DASH Diet for High Blood Pressure
Doctors may recommend the DASH diet for kids who have ever had a blood pressure reading that was higher than normal. DASH stands for Dietary Approaches to Stop Hypertension (high blood pressure).
Diet can impact blood pressure, so high blood pressure can often be treated with dietary changes. The DASH diet is not a strict diet, but more of a lifestyle. It’s fairly easy to follow and doesn’t restrict any type of food. While following this diet, kids can still have favorite treats on occasion as long as they get most of their calories from whole, unprocessed foods.
Who Is the DASH Diet for?
Anyone who wants to prevent or lower high blood pressure would benefit from following the DASH diet. High blood pressure has a variety of possible causes, including:
- eating an unhealthy diet
- eating too much sodium (salt)
- smoking cigarettes
- not managing stress
Kids don’t have to be diagnosed with high blood pressure to follow this diet. Many kids (and adults) at risk of developing high blood pressure can benefit from it.
What Can My Child Eat While on the DASH Diet?
The DASH diet is a healthy eating plan that focuses on nutritious foods while limiting processed and unhealthy foods. This diet separates foods into three broad categories: Foods to fill up on every day, foods you can have in moderation, and foods to eat rarely (or avoid). The following lists give a broad overview of these categories as outlined by the DASH diet.
Foods to fill up on every day:
- fresh or frozen fruits
- fresh or frozen vegetables
- steamed, lightly sauteed, or baked vegetables with minimal oil and salt
- whole grains (whole wheat, brown rice, oats, quinoa, etc.)
Foods to have in moderation (once or twice a day):
- legumes (beans, chickpeas, lentils, peas, etc.)
- nuts and seeds with little or no oil and salt
- lean meats like fish or poultry
- eggs (mainly egg whites)
- fat-free or low-fat dairy products, or plant-based dairy products fortified with calcium, vitamin D, and vitamin B12
Foods to eat rarely (no more than once or twice a week):
- pork or red meat (beef, lamb, venison, etc.)
- processed meats (deli meats, bacon, hot dogs, etc.)
- deep-fried foods (fried chicken, French fries, etc.)
- full-fat dairy products (whole milk, butter, cream, full-fat cheese, etc.)
- soda and other sugar-sweetened beverages
- highly processed foods (frozen or instant meals, salty snacks, canned foods, candy, sugary breakfast cereals, etc.)
- restaurant meals
You’ll also want to limit added salt and oil in your child’s diet. If you must use these when cooking, use just a few teaspoons of oil or add just a sprinkle of salt. Keep in mind you can add flavor in other ways. Try using different spices and herbs to see which ones your child likes. Kids’ taste buds will adjust to low-salt food relatively quickly, and they may even start to find restaurant food too salty.
Sample Menus From the DASH Diet
There are many ways to follow this diet, so you can do so based on your child’s likes and dislikes. Here are some sample breakfasts, lunches, and dinners. These are just suggestions, and you can adjust them however you’d like, as long as you don’t add too much salt or oil.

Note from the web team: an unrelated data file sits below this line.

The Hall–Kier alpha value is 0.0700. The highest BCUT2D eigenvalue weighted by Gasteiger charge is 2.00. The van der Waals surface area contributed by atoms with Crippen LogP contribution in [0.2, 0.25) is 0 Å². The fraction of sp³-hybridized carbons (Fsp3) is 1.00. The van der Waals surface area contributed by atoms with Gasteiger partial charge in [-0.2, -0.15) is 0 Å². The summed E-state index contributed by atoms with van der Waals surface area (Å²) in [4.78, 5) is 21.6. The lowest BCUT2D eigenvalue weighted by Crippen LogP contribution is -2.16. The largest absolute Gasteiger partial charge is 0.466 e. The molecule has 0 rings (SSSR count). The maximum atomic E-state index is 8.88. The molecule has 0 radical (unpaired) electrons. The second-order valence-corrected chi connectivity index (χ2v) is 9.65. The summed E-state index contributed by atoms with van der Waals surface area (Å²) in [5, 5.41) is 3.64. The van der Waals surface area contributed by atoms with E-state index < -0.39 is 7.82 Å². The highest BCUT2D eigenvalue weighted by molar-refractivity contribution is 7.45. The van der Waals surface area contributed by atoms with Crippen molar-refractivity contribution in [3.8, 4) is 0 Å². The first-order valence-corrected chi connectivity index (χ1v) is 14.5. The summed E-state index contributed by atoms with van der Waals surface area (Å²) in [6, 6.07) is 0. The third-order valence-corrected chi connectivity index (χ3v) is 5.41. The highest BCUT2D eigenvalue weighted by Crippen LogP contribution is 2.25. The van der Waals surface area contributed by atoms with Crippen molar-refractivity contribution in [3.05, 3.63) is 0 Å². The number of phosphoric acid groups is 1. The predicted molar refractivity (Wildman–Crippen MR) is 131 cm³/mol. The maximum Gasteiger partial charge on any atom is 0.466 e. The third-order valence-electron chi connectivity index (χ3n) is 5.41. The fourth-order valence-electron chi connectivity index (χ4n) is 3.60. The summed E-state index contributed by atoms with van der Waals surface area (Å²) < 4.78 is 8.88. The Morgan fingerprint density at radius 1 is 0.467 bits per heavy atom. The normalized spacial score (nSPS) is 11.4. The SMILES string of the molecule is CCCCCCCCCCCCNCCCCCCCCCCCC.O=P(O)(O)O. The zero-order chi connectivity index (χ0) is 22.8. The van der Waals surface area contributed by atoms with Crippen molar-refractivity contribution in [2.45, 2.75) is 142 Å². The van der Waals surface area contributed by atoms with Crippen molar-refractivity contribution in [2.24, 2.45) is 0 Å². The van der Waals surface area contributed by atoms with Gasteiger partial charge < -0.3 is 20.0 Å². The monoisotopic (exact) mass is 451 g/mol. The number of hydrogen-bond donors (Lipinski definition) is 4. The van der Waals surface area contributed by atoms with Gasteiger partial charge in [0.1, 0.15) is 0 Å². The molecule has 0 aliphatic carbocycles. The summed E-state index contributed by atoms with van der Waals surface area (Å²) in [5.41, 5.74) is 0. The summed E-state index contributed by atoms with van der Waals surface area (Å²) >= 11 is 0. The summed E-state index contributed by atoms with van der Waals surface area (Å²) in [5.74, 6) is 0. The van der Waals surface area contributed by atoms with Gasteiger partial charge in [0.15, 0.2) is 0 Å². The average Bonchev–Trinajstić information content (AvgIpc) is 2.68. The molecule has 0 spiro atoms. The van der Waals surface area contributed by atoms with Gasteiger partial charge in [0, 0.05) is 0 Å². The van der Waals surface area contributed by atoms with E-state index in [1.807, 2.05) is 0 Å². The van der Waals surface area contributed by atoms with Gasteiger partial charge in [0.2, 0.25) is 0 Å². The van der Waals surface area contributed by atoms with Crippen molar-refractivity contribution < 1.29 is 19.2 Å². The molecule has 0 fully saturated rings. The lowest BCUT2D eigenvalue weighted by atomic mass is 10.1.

Breakfast might include any of these main dishes:
- a bowl of cooked steel-cut oats with berries and pecans
- multigrain toast with low-sodium peanut butter and cinnamon
- a whole-fruit smoothie with spinach and chia seeds
To make breakfast more filling, you can add one of these side dishes:
- low-fat unsweetened Greek yogurt
- an orange
- a hard-boiled egg
- low-sodium whole-grain bran flakes
For lunch, consider:
- a whole-wheat wrap with hummus, avocado, spinach, tomato, and cucumber
- a salad with chicken or chickpeas and your favorite veggies
- grilled salmon or tofu with low-sodium teriyaki sauce
You can add one or two of these:
- a wild rice pilaf with veggies
- baked sweet potato spears with paprika
- low-sodium whole-grain crackers
- an apple or pear
- sliced melon or watermelon
Here are some dinner options:
- low-sodium white bean chili with turkey
- an herb-crusted baked cod filet
- whole-wheat or brown rice pasta with a low-sodium lentil-tomato sauce
Healthy side dishes include:
- steamed green beans with garlic and slivered almonds
- cooked brown rice
- a quinoa pilaf with your favorite veggies
- mixed greens with a splash of olive oil and vinegar
- a whole-wheat dinner roll
- a veggie medley with zucchini and yellow squash
How Can We Follow the DASH Diet Away From Home?
It’s better to avoid eating at restaurants or buying processed foods while on the DASH diet, but this might not be realistic for many families. It’s fine for your child to enjoy a treat once in a while.
These tips can help you keep things as healthy as possible:
- At restaurants, check with your server to see if any options are low-sodium, and ask for any sauces or dressings to be served on the side.
- When shopping for groceries, always check the food labels on any processed foods, and choose low-sodium versions if possible.
- At parties, let your child try a small portion of any desired treats so they won't feel deprived. It’s also a good idea to serve a healthy and filling meal before the party so kids are less likely to fill up on junk food and sweets.
What Else Should I Know?
One of the best ways to help your child stick to the DASH diet is to follow the diet yourself. Kids typically want to eat what the adults around them are eating, so making this a family goal can be fun for them. Show kids that healthy food can be tasty and enjoyable, and bring them into the kitchen to get them involved in how their food is prepared.
Take your child to all regular checkups so the doctor can see how things are going and make sure that your child's blood pressure stays at a healthy level.